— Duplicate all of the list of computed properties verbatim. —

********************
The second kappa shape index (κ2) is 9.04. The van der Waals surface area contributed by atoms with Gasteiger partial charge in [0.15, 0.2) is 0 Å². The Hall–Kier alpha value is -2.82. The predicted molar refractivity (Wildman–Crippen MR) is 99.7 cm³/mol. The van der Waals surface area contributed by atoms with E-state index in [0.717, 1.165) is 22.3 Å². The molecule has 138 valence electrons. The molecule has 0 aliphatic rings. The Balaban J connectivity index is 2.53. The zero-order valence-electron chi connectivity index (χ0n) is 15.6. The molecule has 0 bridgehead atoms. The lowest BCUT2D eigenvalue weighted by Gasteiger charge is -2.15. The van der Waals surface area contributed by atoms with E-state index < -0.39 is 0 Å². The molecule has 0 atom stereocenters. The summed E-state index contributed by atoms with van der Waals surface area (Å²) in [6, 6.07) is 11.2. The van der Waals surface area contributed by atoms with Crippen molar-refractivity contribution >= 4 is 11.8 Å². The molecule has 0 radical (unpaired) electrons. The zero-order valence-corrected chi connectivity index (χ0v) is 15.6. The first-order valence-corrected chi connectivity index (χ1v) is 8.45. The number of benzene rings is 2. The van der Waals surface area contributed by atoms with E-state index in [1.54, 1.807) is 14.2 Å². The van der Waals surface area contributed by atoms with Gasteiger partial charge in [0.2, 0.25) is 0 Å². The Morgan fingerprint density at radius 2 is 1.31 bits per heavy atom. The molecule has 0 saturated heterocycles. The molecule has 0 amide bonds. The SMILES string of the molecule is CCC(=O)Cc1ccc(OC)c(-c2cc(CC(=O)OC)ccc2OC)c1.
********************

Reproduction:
The second kappa shape index (κ2) is 9.04. The van der Waals surface area contributed by atoms with Gasteiger partial charge in [0.15, 0.2) is 0 Å². The Hall–Kier alpha value is -2.82. The predicted molar refractivity (Wildman–Crippen MR) is 99.7 cm³/mol. The van der Waals surface area contributed by atoms with E-state index in [0.717, 1.165) is 22.3 Å². The molecule has 138 valence electrons. The molecule has 0 aliphatic rings. The Balaban J connectivity index is 2.53. The zero-order valence-electron chi connectivity index (χ0n) is 15.6. The molecule has 0 bridgehead atoms. The lowest BCUT2D eigenvalue weighted by Gasteiger charge is -2.15. The van der Waals surface area contributed by atoms with E-state index < -0.39 is 0 Å². The molecule has 0 atom stereocenters. The summed E-state index contributed by atoms with van der Waals surface area (Å²) in [6, 6.07) is 11.2. The van der Waals surface area contributed by atoms with Crippen molar-refractivity contribution >= 4 is 11.8 Å². The molecule has 0 radical (unpaired) electrons. The zero-order valence-corrected chi connectivity index (χ0v) is 15.6. The first-order valence-corrected chi connectivity index (χ1v) is 8.45. The number of benzene rings is 2. The van der Waals surface area contributed by atoms with E-state index in [1.54, 1.807) is 14.2 Å². The van der Waals surface area contributed by atoms with Gasteiger partial charge in [0.2, 0.25) is 0 Å². The Morgan fingerprint density at radius 2 is 1.31 bits per heavy atom. The molecule has 0 saturated heterocycles. The molecule has 0 amide bonds. The SMILES string of the molecule is CCC(=O)Cc1ccc(OC)c(-c2cc(CC(=O)OC)ccc2OC)c1.